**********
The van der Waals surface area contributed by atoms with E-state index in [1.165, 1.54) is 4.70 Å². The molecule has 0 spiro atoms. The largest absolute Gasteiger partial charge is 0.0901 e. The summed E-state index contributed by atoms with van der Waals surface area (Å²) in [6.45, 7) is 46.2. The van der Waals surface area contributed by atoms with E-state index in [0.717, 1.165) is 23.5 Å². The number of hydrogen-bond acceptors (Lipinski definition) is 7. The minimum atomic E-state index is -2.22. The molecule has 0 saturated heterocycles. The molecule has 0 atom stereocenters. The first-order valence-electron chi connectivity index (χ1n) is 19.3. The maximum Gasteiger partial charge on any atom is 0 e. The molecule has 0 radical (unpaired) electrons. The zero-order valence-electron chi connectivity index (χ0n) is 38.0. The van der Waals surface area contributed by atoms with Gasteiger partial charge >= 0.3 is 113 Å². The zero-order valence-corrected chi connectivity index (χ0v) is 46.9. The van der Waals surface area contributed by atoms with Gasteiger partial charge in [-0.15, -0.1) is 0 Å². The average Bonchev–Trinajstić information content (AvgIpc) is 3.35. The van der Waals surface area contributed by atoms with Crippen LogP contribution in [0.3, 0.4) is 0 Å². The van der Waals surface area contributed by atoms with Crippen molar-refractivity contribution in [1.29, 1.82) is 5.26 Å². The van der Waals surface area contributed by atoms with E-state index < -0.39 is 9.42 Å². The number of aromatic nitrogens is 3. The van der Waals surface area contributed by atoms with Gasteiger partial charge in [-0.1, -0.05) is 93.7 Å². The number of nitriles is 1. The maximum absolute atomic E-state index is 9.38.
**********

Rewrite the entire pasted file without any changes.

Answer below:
The van der Waals surface area contributed by atoms with E-state index in [1.165, 1.54) is 4.70 Å². The molecule has 0 spiro atoms. The largest absolute Gasteiger partial charge is 0.0901 e. The summed E-state index contributed by atoms with van der Waals surface area (Å²) in [6.45, 7) is 46.2. The van der Waals surface area contributed by atoms with E-state index in [0.717, 1.165) is 23.5 Å². The number of hydrogen-bond acceptors (Lipinski definition) is 7. The minimum atomic E-state index is -2.22. The molecule has 0 saturated heterocycles. The molecule has 0 atom stereocenters. The first-order valence-electron chi connectivity index (χ1n) is 19.3. The maximum Gasteiger partial charge on any atom is 0 e. The molecule has 0 radical (unpaired) electrons. The zero-order valence-electron chi connectivity index (χ0n) is 38.0. The van der Waals surface area contributed by atoms with Gasteiger partial charge >= 0.3 is 113 Å². The zero-order valence-corrected chi connectivity index (χ0v) is 46.9. The van der Waals surface area contributed by atoms with Gasteiger partial charge in [-0.15, -0.1) is 0 Å². The average Bonchev–Trinajstić information content (AvgIpc) is 3.35. The van der Waals surface area contributed by atoms with Crippen LogP contribution in [0.3, 0.4) is 0 Å². The van der Waals surface area contributed by atoms with Crippen molar-refractivity contribution in [1.29, 1.82) is 5.26 Å². The van der Waals surface area contributed by atoms with E-state index < -0.39 is 9.42 Å². The number of aromatic nitrogens is 3. The van der Waals surface area contributed by atoms with Gasteiger partial charge in [-0.1, -0.05) is 93.7 Å². The number of nitriles is 1. The maximum absolute atomic E-state index is 9.38.